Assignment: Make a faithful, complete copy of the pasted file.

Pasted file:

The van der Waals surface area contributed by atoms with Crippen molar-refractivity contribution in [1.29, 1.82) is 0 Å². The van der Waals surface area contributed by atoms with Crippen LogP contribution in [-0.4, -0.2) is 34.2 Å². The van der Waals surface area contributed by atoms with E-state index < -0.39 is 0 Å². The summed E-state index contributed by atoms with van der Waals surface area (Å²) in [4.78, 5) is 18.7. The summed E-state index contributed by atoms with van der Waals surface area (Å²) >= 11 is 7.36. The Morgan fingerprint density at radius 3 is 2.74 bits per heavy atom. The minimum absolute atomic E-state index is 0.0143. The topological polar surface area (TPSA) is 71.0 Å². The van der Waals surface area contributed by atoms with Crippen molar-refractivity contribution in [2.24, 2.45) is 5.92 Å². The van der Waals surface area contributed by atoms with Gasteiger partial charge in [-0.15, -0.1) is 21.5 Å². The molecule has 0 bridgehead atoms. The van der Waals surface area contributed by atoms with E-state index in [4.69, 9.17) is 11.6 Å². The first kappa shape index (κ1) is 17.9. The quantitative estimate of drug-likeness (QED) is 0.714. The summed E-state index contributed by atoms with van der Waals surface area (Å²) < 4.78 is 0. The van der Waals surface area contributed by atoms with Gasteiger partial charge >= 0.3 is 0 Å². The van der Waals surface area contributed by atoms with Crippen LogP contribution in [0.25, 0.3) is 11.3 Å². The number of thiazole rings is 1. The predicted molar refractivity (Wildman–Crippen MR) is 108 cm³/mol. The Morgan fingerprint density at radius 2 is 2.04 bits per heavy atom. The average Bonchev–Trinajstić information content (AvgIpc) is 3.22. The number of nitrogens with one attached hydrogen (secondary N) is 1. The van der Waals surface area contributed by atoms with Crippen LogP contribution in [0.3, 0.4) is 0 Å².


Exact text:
The van der Waals surface area contributed by atoms with Crippen molar-refractivity contribution in [1.29, 1.82) is 0 Å². The van der Waals surface area contributed by atoms with Crippen LogP contribution in [-0.4, -0.2) is 34.2 Å². The van der Waals surface area contributed by atoms with E-state index < -0.39 is 0 Å². The summed E-state index contributed by atoms with van der Waals surface area (Å²) in [4.78, 5) is 18.7. The summed E-state index contributed by atoms with van der Waals surface area (Å²) >= 11 is 7.36. The Morgan fingerprint density at radius 3 is 2.74 bits per heavy atom. The minimum absolute atomic E-state index is 0.0143. The topological polar surface area (TPSA) is 71.0 Å². The van der Waals surface area contributed by atoms with Crippen molar-refractivity contribution in [2.24, 2.45) is 5.92 Å². The van der Waals surface area contributed by atoms with Gasteiger partial charge in [-0.15, -0.1) is 21.5 Å². The molecule has 0 bridgehead atoms. The van der Waals surface area contributed by atoms with E-state index in [4.69, 9.17) is 11.6 Å². The first kappa shape index (κ1) is 17.9. The quantitative estimate of drug-likeness (QED) is 0.714. The summed E-state index contributed by atoms with van der Waals surface area (Å²) < 4.78 is 0. The van der Waals surface area contributed by atoms with Gasteiger partial charge >= 0.3 is 0 Å². The van der Waals surface area contributed by atoms with Crippen LogP contribution in [0.25, 0.3) is 11.3 Å². The number of thiazole rings is 1. The predicted molar refractivity (Wildman–Crippen MR) is 108 cm³/mol. The Morgan fingerprint density at radius 2 is 2.04 bits per heavy atom. The average Bonchev–Trinajstić information content (AvgIpc) is 3.22. The number of nitrogens with one attached hydrogen (secondary N) is 1. The van der Waals surface area contributed by atoms with Crippen LogP contribution in [0.3, 0.4) is 0 Å².